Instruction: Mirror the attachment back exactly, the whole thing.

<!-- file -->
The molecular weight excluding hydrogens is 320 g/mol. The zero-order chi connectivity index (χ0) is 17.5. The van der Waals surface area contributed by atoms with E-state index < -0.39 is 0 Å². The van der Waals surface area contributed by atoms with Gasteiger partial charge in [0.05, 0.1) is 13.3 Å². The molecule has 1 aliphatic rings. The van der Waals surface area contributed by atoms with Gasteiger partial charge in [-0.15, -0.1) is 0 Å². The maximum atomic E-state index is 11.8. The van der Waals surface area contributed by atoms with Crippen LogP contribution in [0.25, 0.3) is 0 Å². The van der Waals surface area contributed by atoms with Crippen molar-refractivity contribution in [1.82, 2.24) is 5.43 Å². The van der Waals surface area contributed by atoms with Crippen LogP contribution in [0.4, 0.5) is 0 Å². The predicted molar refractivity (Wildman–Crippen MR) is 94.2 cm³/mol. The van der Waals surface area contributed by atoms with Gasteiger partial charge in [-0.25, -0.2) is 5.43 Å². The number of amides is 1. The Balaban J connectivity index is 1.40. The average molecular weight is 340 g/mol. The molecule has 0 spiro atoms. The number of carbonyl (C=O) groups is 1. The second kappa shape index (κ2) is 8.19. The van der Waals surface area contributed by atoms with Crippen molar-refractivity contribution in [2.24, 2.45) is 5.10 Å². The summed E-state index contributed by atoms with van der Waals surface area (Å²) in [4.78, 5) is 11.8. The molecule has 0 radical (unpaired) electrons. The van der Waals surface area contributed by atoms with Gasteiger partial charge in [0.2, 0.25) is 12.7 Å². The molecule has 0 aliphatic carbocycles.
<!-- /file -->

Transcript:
The molecular weight excluding hydrogens is 320 g/mol. The zero-order chi connectivity index (χ0) is 17.5. The van der Waals surface area contributed by atoms with E-state index < -0.39 is 0 Å². The van der Waals surface area contributed by atoms with Gasteiger partial charge in [0.05, 0.1) is 13.3 Å². The molecule has 1 aliphatic rings. The van der Waals surface area contributed by atoms with Gasteiger partial charge in [-0.15, -0.1) is 0 Å². The maximum atomic E-state index is 11.8. The van der Waals surface area contributed by atoms with Crippen LogP contribution in [0.25, 0.3) is 0 Å². The van der Waals surface area contributed by atoms with Crippen molar-refractivity contribution in [1.82, 2.24) is 5.43 Å². The van der Waals surface area contributed by atoms with Crippen LogP contribution in [0.4, 0.5) is 0 Å². The predicted molar refractivity (Wildman–Crippen MR) is 94.2 cm³/mol. The van der Waals surface area contributed by atoms with Gasteiger partial charge in [-0.25, -0.2) is 5.43 Å². The number of amides is 1. The Balaban J connectivity index is 1.40. The average molecular weight is 340 g/mol. The molecule has 0 spiro atoms. The number of carbonyl (C=O) groups is 1. The second kappa shape index (κ2) is 8.19. The van der Waals surface area contributed by atoms with Crippen molar-refractivity contribution in [2.24, 2.45) is 5.10 Å². The summed E-state index contributed by atoms with van der Waals surface area (Å²) in [4.78, 5) is 11.8. The molecule has 0 radical (unpaired) electrons. The van der Waals surface area contributed by atoms with Gasteiger partial charge in [0.2, 0.25) is 12.7 Å². The molecule has 0 aliphatic carbocycles.